The Galician Nationalist Bloc (BNG) and Anova signed an agreement on Sunday 14 January to “initiate a collaboration process” aimed at “joining forces” for the upcoming 18 February Galician election. The document, which does not specify how the union is to be carried out, calls on Galician citizens to “mobilize with their vote” to make BNG candidate Ana Pontón the next Galician president.
The agreement between the two left-wing pro-sovereignty forces comes 12 years after the historic XIII National Assembly of the BNG, on 26 January 2012, which led to several splits. Most successful electorally was Anova, headed by former BNG leader Xosé Manuel Beiras. Anova ran in alliance with Izquierda Unida in the Galician election in October that year. Beiras led the alliance to win 9 seats, two more than the BNG. In the 2016 election, the En Marea coalition – with Anova –reached 14 seats, while the BNG fell back to 6.
However, the BNG recovered electorally, while Anova – and its Spanish allies – shrank. The BNG regained its seat in the Spanish Congress of Deputies and, in the Galician election of 2020, more than tripled its seats to 19. Anova’s coalition gained no seats.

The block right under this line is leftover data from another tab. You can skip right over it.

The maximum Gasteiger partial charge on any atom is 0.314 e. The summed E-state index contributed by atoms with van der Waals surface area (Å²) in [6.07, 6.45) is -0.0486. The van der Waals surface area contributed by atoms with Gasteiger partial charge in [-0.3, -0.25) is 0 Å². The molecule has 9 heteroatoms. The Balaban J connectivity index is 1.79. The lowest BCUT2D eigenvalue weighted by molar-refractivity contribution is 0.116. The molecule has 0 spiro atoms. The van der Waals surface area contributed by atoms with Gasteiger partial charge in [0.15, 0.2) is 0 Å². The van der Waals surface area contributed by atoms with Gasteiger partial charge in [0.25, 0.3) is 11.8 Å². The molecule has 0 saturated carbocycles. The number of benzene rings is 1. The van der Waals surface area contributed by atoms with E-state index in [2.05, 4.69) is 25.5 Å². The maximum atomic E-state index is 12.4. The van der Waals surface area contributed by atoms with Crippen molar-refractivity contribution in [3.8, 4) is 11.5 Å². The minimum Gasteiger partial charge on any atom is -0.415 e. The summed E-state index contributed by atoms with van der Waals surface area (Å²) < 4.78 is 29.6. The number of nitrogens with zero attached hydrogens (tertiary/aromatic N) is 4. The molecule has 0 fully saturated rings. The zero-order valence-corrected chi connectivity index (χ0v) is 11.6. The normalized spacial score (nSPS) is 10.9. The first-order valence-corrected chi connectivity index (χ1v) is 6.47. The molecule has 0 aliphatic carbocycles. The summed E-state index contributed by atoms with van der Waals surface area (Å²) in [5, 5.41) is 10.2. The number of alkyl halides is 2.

The whole process opened deep wounds in Galician sovereignism. Anova’s national spokesperson, Martiño Noriega, mentioned that at the signing of the agreement with the BNG: “It is important to heal wounds.” In a similar vein, Pontón said that the pact is an example of “politics that unites, builds bridges and is capable of overcoming short-term and partisan visions.”
Galician nationalism considers that a successful result for the BNG in the February elections could pave the way for a post-election agreement between the left-wing parties that could displace the PP from the Galician government. Opinion polls published so far place the BNG as the largest left-wing party in the Galician Parliament, but point to a new absolute majority for the PP.